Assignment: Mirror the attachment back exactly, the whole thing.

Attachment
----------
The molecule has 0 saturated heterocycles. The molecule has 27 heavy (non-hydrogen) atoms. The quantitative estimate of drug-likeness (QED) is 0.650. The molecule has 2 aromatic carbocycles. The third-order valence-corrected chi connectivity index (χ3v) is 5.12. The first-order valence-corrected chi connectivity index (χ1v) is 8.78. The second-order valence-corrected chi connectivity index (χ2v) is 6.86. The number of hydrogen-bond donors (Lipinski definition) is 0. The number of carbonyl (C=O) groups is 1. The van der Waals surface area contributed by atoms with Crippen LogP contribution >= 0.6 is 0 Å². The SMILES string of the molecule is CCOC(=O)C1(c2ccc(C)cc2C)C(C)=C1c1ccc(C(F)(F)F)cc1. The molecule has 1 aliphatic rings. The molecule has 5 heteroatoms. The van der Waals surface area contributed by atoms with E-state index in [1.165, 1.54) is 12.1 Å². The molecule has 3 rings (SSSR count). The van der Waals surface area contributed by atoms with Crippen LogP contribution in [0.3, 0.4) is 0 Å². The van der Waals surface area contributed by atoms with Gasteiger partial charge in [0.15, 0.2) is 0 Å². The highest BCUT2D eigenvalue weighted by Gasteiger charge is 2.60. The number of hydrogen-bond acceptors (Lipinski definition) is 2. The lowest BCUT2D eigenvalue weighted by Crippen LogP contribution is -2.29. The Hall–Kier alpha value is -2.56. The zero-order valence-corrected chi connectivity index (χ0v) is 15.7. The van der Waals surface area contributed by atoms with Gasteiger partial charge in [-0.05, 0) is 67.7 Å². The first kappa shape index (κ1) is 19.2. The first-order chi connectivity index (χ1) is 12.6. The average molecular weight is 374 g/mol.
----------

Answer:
The molecule has 0 saturated heterocycles. The molecule has 27 heavy (non-hydrogen) atoms. The quantitative estimate of drug-likeness (QED) is 0.650. The molecule has 2 aromatic carbocycles. The third-order valence-corrected chi connectivity index (χ3v) is 5.12. The first-order valence-corrected chi connectivity index (χ1v) is 8.78. The second-order valence-corrected chi connectivity index (χ2v) is 6.86. The number of hydrogen-bond donors (Lipinski definition) is 0. The number of carbonyl (C=O) groups is 1. The van der Waals surface area contributed by atoms with Crippen LogP contribution >= 0.6 is 0 Å². The SMILES string of the molecule is CCOC(=O)C1(c2ccc(C)cc2C)C(C)=C1c1ccc(C(F)(F)F)cc1. The molecule has 1 aliphatic rings. The molecule has 5 heteroatoms. The van der Waals surface area contributed by atoms with E-state index in [1.165, 1.54) is 12.1 Å². The molecule has 3 rings (SSSR count). The van der Waals surface area contributed by atoms with Crippen LogP contribution in [0.3, 0.4) is 0 Å². The van der Waals surface area contributed by atoms with Gasteiger partial charge in [0.15, 0.2) is 0 Å². The highest BCUT2D eigenvalue weighted by Gasteiger charge is 2.60. The number of hydrogen-bond acceptors (Lipinski definition) is 2. The lowest BCUT2D eigenvalue weighted by Crippen LogP contribution is -2.29. The Hall–Kier alpha value is -2.56. The zero-order valence-corrected chi connectivity index (χ0v) is 15.7. The van der Waals surface area contributed by atoms with Gasteiger partial charge in [-0.05, 0) is 67.7 Å². The first kappa shape index (κ1) is 19.2. The first-order chi connectivity index (χ1) is 12.6. The average molecular weight is 374 g/mol.